Breathing small amounts may cause headaches, lung irritation, dizziness, poor coordination, and difficulty concentrating. Breathing large amounts of trichloroethylene may cause impaired heart function, unconsciousness, and death. Cranial nerve dysfunction (especially the fifth cranial nerve) was not uncommon when TCE anesthesia was given using CO2 absorbing systems. These nerve deficits could last for months. Occasionally facial numbness was permanent. The symptoms of acute non-medical exposure are similar to those of alcohol intoxication, beginning with confusion and progressing with increasing exposure to unconsciousness. Respiratory and circulatory depression can result in death. Drinking large amounts of trichloroethylene may cause nausea, liver damage, unconsciousness, impaired heart function, or death. Skin contact with trichloroethylene for short periods may cause skin rashes.

When inhaled, trichloroethylene produces central nervous system depression resulting in general anesthesia. Beyond the effects to the central nervous system, workplace exposure to trichloroethylene has been associated with toxic effects in the liver and kidney.

In a study of 73 workers employed from one month to 15 years in various industrial cleaning and degreasing operations using TCE, complaints due to chronic exposure included: a reduced number of word associations, ataxia, - ;a lack of coordination and muscle movements decreased appetite, headache, short-term memory loss, sleep disturbances, and vertigo- dizziness Drinking small amounts of trichloroethylene for long periods may cause liver and kidney damage, impaired immune system function, and impaired fetal development in pregnant women, although the extent of some of these effects is not yet clear. One study found neurobehavioral deficits from exposures to drinking water contaminated with TCE. Other studies found links to childhood leukemia and non-Hodgkins lymphoma Recent studies in laboratory animals and observations in human populations suggest that exposure to trichloroethylene might be associated with congenital heart defects. There are reports on the Gulf War veterans associating exposure to this solvent with amyotrophic lateral sclerosis (ALS) and also with a neurologic syndrome resembling Parkinson's disease. An international study published in 2011 has found a six-fold increase in the risk of developing Parkinson's in individuals exposed in the workplace to trichloroethylene. The study found a lag time of up to 40 years between exposure to TCE and the onset of Parkinson's. According to WEBMD, TCE Chemical exposure has been reported to trigger Lupus. Suspected chemical toxins include trichloroethylene in well water.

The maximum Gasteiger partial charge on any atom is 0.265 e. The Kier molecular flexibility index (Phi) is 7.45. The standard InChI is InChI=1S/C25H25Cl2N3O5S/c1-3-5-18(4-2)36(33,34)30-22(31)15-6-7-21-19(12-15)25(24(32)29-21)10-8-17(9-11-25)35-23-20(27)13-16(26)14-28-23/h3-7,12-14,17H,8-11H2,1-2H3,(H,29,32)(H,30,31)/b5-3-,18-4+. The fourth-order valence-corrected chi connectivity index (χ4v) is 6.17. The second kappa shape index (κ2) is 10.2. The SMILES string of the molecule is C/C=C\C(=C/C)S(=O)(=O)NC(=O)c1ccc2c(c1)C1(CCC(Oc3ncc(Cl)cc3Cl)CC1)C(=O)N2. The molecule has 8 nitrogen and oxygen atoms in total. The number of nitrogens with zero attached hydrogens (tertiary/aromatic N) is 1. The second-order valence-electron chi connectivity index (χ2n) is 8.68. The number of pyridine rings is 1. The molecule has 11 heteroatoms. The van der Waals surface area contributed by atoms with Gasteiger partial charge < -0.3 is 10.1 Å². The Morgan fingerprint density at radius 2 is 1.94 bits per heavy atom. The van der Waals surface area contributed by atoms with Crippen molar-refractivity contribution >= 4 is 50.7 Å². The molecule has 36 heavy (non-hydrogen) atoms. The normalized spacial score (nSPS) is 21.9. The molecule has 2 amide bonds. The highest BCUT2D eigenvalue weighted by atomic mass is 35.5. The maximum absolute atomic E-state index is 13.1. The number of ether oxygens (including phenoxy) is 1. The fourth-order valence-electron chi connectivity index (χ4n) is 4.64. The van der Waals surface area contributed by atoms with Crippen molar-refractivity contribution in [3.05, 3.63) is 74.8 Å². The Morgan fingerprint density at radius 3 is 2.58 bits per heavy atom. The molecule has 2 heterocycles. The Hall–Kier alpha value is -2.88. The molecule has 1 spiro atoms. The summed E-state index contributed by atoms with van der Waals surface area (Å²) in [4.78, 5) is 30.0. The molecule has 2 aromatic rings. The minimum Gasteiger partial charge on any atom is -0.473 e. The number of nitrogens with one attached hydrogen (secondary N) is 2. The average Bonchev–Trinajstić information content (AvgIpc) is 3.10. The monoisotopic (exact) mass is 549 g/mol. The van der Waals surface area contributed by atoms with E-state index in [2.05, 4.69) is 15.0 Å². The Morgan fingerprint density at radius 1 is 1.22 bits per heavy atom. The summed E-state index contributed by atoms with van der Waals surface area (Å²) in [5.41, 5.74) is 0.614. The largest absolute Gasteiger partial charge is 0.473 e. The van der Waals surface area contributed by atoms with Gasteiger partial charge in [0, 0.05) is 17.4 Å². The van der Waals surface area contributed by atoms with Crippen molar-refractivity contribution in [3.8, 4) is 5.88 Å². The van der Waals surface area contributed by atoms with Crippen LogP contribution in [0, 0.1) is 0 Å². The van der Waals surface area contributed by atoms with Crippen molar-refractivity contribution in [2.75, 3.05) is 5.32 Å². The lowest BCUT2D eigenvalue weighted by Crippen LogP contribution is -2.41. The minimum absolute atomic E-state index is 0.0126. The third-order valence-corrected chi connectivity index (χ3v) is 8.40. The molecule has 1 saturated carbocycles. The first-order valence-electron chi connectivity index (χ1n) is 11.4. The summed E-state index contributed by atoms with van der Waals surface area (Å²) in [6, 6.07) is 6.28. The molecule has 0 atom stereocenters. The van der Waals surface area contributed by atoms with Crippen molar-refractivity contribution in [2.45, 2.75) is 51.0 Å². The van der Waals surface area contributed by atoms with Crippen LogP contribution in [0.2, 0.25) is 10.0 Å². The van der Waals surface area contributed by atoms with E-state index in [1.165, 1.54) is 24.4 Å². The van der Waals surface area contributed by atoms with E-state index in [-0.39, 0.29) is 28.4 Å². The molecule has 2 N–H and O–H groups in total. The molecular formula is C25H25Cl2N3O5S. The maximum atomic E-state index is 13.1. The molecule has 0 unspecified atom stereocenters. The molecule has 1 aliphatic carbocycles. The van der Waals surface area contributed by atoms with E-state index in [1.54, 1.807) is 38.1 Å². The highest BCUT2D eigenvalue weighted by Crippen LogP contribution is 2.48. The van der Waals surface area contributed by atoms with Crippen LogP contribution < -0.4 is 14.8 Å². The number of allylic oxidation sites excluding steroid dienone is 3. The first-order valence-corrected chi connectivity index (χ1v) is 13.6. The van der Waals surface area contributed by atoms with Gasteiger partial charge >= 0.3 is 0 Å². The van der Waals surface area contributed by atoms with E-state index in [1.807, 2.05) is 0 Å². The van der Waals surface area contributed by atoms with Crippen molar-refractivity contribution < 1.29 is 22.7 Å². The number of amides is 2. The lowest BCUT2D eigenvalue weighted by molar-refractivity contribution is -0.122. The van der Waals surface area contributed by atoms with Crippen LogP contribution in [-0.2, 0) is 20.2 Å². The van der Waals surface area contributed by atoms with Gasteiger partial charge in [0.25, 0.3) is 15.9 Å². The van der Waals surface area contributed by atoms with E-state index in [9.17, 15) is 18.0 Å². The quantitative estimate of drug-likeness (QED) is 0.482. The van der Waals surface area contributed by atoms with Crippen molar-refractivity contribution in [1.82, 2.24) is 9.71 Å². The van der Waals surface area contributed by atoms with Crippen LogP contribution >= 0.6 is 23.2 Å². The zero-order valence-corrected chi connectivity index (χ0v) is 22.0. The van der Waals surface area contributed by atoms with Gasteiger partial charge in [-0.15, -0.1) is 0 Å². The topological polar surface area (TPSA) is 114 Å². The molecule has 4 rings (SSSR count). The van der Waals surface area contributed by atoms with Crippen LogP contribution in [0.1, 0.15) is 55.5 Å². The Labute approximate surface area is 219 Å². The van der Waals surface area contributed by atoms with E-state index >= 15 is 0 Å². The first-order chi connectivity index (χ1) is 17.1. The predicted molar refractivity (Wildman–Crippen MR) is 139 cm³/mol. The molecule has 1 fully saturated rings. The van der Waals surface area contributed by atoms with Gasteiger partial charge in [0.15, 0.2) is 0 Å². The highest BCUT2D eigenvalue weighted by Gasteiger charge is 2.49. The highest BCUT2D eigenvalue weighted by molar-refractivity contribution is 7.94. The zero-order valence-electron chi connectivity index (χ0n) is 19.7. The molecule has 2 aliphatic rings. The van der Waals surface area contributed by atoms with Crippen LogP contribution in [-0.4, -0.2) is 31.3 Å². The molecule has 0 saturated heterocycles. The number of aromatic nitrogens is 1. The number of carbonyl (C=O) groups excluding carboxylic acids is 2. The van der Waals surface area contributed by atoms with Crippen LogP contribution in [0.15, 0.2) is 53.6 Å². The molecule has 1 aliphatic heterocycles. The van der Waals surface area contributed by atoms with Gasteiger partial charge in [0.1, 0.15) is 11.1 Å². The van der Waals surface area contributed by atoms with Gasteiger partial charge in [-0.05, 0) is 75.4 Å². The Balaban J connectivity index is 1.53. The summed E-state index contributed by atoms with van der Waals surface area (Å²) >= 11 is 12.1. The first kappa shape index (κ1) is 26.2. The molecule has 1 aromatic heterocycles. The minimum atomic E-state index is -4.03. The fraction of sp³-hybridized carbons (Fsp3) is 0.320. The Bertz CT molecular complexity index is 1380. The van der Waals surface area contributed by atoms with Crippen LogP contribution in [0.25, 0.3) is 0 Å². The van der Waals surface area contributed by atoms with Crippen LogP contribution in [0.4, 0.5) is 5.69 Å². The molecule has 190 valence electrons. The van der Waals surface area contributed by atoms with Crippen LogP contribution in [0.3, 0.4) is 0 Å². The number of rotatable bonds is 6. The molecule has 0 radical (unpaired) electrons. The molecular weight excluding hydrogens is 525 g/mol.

Diagnosis and Testing

The most convenient biologic indicators of TCE exposure are the urinary metabolites, trichloroethanol and trichloroacetic acid. However, these metabolites are not specific to TCE. If you have recently been exposed to trichloroethylene, it can be detected in your breath, blood, or urine. The breath test, if it is performed soon after exposure, can tell if you have been exposed to even a small amount of trichloroethylene. Exposure to larger amounts is assessed by blood and urine tests, which can detect trichloroethylene and many of its breakdown products for up to a week after exposure. However, exposure to other similar chemicals can produce the same breakdown products, so their detection is not absolute proof of exposure to trichloroethylene. This test isn't available at most doctors' offices, but can be done at special laboratories that have the right equipment.